Question: What do the Iranian national football team, NFTs, Hotel Rwanda and Andy Murray have in common? Answer: Stevie Ghiassi, Co-founder of Legaler and Legaler Aid. And Joe’s guest this week! In this episode, Stevie chats to Joe about his unlikely journey from running a chain of souvenir shops to becoming a legal tech entrepreneur. He also talks about the important work that Legaler Aid is doing, and ways in which legal tech and blockchain have helped them pivot after Covid took away traditional fundraising streams. Yet again we’re seeing innovative ways that cryptocurrency and blockchain are being used, and how they offer real opportunities for the legal industry. Find out more at tr.com/TheHearing

Jun 7

52 min 41 sec

THE CROSS-EXAMINATION – We, along with the rest of the legal industry, have talked at length about the impact of artificial intelligence (AI) on our profession. But this time we concern ourselves not with the efficiencies of machine learning and automation, but instead with potential injustice and the need for vigilance in the face of seismic developments. AI is already being used extensively in areas like recruitment, policing and the courts – as it's often assumed that machines, unlike humans, are objective and neutral. But, as this episode discusses, computer algorithms can easily perpetuate and amplify human biases. Becky Annison and our three guests – who are each working to understand and fight against algorithmic injustice – discuss the causes as well as the cumulative and damaging effects of coded bias. The computer scientist and digital activist Joy Buolamwini describes this phenomenon as the "exclusion overhead" – the cost of systems that exclude and discriminate against those with experiential differences who are outside the code writing room. CONTRIBUTORS:- Sandra Wachter, Associate Professor & Senior Research Fellow, Oxford Internet Institute, University of Oxford - Kristian Lum, Research Assistant Professor, Dept. of Computer & Information Science, University of Pennsylvania - Ivana Bartoletti, Technical Director - Privacy, Deloitte; Visiting Policy Fellow, University of Oxford Find out more at tr.com/TheHearing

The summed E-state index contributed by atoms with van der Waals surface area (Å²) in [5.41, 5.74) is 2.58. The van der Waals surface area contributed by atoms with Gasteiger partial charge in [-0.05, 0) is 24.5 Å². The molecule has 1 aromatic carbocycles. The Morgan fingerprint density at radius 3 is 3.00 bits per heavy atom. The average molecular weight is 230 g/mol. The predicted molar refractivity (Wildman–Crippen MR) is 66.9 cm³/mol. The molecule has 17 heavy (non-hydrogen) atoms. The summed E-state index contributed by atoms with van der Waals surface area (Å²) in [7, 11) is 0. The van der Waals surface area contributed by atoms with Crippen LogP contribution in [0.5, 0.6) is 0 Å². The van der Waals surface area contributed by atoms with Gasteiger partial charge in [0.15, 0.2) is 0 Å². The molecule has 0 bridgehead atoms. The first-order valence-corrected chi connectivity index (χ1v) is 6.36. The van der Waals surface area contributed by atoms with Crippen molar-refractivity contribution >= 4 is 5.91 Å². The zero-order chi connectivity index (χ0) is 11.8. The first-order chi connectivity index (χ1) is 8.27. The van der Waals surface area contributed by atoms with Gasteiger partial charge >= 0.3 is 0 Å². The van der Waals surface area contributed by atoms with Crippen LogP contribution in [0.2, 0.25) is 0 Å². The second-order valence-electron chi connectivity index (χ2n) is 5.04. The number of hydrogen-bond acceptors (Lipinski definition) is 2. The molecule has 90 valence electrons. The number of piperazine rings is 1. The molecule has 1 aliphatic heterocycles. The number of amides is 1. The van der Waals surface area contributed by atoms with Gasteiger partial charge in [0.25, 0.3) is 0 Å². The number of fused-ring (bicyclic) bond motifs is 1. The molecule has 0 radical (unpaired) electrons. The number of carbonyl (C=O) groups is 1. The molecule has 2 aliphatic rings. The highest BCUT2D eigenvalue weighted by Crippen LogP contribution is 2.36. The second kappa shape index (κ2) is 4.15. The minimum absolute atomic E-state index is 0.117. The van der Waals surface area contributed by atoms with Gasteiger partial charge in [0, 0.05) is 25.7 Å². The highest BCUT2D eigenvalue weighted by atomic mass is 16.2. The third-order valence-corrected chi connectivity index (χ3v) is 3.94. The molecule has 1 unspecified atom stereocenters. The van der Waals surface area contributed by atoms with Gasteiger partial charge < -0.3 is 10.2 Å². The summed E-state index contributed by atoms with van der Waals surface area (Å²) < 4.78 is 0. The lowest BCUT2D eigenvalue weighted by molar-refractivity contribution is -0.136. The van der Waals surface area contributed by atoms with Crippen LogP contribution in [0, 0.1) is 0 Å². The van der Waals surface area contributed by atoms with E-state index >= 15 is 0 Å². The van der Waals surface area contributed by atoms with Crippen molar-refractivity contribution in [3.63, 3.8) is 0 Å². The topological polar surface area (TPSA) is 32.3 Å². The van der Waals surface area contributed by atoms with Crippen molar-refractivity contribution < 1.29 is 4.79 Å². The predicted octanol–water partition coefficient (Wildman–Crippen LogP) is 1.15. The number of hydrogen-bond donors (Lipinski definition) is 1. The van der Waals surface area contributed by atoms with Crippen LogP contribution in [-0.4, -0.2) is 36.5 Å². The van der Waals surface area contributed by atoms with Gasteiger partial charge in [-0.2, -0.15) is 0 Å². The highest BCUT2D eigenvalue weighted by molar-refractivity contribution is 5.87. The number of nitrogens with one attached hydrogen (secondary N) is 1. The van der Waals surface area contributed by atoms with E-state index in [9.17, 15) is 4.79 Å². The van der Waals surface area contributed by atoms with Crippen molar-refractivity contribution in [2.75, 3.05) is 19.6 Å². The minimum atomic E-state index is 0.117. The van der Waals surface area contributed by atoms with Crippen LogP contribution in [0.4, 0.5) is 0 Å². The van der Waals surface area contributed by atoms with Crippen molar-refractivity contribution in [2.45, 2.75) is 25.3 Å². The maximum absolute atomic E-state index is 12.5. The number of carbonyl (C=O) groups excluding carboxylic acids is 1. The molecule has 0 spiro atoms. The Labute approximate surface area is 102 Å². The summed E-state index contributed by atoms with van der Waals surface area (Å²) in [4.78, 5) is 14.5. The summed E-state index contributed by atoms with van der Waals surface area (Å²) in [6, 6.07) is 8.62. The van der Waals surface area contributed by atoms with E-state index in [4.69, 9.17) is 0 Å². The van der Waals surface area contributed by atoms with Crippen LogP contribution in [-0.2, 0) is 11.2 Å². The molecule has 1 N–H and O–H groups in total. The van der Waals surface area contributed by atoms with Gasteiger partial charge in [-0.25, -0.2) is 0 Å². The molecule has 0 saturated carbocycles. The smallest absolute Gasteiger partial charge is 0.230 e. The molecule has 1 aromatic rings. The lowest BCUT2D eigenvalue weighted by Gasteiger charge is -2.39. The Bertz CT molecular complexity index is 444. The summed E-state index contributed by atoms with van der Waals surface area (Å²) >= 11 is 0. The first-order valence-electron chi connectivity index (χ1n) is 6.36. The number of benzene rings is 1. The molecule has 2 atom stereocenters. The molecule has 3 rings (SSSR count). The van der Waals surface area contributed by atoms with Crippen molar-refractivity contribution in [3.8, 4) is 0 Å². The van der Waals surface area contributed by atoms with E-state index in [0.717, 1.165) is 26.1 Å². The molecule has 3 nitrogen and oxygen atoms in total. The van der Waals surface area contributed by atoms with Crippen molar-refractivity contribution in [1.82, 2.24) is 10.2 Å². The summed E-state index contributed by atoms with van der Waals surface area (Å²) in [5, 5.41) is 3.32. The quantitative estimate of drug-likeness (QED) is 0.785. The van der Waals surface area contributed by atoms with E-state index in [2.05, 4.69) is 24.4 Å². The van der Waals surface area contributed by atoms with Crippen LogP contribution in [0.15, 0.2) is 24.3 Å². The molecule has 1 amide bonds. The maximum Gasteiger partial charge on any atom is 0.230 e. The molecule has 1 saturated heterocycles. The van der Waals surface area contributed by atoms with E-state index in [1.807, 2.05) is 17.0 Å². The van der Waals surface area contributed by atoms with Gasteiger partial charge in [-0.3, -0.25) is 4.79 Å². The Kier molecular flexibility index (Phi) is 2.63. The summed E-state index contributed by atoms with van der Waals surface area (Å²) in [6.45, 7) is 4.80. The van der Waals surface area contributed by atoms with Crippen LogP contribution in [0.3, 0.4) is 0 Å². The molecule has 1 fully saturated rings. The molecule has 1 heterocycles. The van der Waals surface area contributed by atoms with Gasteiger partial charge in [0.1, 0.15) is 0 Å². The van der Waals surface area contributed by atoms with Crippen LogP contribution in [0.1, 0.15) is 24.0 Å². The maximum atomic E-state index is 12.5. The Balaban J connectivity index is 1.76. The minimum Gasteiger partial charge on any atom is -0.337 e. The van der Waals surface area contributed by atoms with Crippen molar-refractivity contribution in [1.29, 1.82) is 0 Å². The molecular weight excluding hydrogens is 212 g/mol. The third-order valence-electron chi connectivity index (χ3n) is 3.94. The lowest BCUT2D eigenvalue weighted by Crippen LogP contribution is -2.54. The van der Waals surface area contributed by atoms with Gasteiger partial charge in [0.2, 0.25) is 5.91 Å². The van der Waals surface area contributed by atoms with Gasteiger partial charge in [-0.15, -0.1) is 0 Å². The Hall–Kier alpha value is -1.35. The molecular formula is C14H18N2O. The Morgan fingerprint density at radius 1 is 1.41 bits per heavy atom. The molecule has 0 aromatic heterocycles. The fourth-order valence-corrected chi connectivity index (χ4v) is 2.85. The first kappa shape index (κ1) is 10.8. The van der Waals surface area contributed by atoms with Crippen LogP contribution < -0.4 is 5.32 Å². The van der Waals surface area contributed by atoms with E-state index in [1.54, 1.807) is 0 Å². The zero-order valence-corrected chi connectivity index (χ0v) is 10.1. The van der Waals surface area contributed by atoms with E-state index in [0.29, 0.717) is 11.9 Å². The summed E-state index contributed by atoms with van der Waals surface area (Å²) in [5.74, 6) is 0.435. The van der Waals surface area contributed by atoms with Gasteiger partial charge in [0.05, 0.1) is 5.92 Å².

May 17

35 min 55 sec

Yasmin's guest this week hardly needs introduction – we're speaking to feminist icon Laura Bates. Laura is founder of The Everyday Sexism Project, a catalogue of day-to-day instances of sexism and gender inequality. Laura talks us through the events that led to her setting up the project – events that were so everyday, so commonplace, that she almost didn't notice. On her website, Laura describes these types of incidents as “so-used-to-it-you-almost-just-accept-it sexism”. But, as she explains to Yasmin, she couldn't just accept it – and so one of the greatest feminists of our time got going! Yasmin talks to Laura about her work with the legal industry – an industry that often doesn't think it has a problem with sexism; that doesn't believe harassment and inequality can happen to lawyers. They also discuss her new book, Men Who Hate Women – a shocking exploration of extreme misogyny. Find out more at tr.com/TheHearing

May 3

40 min 52 sec

To those listening in the future, the level of excitement about our brief Easter hiatus to see friends and family might seem strange. But, future listener, these are strange times indeed. We don't even have hoverboards yet. Our future podcast friends might also find it strange that we're still discussing whether lawyers actually need artificial intelligence. Joe's guest this week is Andrew Fletcher, Director at TR Labs. He points out that the trust we place in our lawyers will soon begin to assume their ability to tap into a knowledge base far wider than can ever be gleaned from books. Lawyers will need AI and legal tech to tap into this information, interpret it and then join the dots on behalf of their clients. Andrew talks to Joe about how TR Labs is taking curation of big data to the next level, how to make sure an AI can be trusted, and the kinds of innovations that are just around the corner. Spoiler: there's still no sign of robot lawyers, but we do have a Joe-Bot. Find out more at tr.com/TheHearing

Apr 19

1 hr